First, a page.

O.J. Simpson Going Before Parole Board After Eight Years in Prison for Robbery

O.J. Simpson / Getty Images

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O. J. Simpson's murder trial may have been considered "the trial of the century," but it was robbing memorabilia of his playing days that landed him in prison. And he may finally get out at the age of 70.

The former football star, who was convicted of armed robbery and assault with a weapon, is expected to be released after more than eight years behind bars, CBS reports. Simpson is approaching the nine year minimum of his 33-year sentence, and experts say the parole board is likely to release him. He has had no prior criminal convictions and has kept a clean record while in prison.

"Assuming that he's behaved himself in prison, I don't think it will be out of line for him to get parole," said retired Clark County district attorney David Roger.

A Las Vegas jury convicted Simpson in 2008 for stealing collectibles that the former football player said "belonged to him." Two of the four men who were with Simpson testified to having weapons, leading Simpson to receive a stiffer sentence even though he did not have a gun.

In 2013, the members reviewed Simpson's case and granted him parole on some of the charges, bringing his minimum sentence down.

Only one of the two victims of the robbery is still alive, and he has forgiven Simpson. Bruce Fromong said that he suffered serious financial and physical harm from the robbery, but he plans to "be good for O.J." and attend the hearing.

One of the detectives on the case, Andy Caldwell, is now a Christian minister and said that he is not predicting how the board will rule.

"I don't want to offer an opinion," Caldwell said. "I'm just curious to see how everything unfolds."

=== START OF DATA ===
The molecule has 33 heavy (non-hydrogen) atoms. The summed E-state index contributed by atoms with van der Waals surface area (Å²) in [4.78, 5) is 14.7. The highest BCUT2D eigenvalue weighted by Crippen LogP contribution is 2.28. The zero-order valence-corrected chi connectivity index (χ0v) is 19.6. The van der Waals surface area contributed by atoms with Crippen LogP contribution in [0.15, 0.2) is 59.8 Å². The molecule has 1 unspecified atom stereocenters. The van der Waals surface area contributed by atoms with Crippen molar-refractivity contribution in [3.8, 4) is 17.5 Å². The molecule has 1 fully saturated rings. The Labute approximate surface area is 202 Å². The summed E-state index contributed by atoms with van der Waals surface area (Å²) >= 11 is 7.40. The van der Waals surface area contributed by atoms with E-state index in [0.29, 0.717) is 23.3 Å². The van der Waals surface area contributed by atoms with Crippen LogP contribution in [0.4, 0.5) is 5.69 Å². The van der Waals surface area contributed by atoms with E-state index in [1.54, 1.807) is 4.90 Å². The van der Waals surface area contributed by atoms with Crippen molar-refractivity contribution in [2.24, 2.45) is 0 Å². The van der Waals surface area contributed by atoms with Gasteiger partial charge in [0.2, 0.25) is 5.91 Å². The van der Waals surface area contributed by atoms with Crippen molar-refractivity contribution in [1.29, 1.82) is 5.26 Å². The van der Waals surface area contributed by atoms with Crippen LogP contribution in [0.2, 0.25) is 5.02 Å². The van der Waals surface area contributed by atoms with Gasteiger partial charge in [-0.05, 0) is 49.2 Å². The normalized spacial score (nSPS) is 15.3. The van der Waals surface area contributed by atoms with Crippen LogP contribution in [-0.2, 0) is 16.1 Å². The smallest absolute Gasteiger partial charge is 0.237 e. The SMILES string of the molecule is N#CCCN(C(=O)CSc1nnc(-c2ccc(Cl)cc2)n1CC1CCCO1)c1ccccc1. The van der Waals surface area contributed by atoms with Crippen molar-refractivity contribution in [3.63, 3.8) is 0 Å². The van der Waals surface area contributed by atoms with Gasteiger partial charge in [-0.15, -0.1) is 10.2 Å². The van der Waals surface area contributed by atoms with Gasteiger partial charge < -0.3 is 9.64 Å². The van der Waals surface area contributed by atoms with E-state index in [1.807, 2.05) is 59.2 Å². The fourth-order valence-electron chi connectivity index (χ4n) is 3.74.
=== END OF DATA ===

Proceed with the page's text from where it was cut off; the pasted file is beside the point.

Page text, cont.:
Simpson has been an active part of the community inside the Nevada prison.

"He's really been a positive force in there. He's done a lot of good for a lot of people," said Tom Scotto, a friend of Simpson. It was Scotto's wedding that brought Simpson to Las Vegas when the robbery occurred, but he does not seem to hold it against Simpson.

Scotto said that Simpson has been leading a prayer group, mentoring other inmates, and has had jobs in the prison, even serving as commissioner of the softball team in the prison yard.

But not everyone has such a high opinion of Simpson, mostly because many believe he murdered his ex-wife Nicole Brown Simpson. New York defense attorney Michael Shapiro said that the judge in the 2008 case believed Simpson was a murderer, and that did not help him defend against the robbery charges.

"The judge believed he got away with murder," Shapiro told CBS. "That's the elephant in the room. If the parole authorities feel the same way, he could be in trouble."

Paul Crookston

Paul Crookston   Email Paul | Full Bio | RSS
Paul Crookston is a media analyst with the Washington Free Beacon. He was previously a Collegiate Network fellow at National Review. A 2016 graduate of Gordon College in Wenham, Mass., he served as the managing editor of the Tartan campus newspaper. He is originally from Tampa, Fla., but he still roots for Dad’s Ohio teams. His Twitter handle is @P_Crookston. He can be reached at crookston@freebeacon.com.

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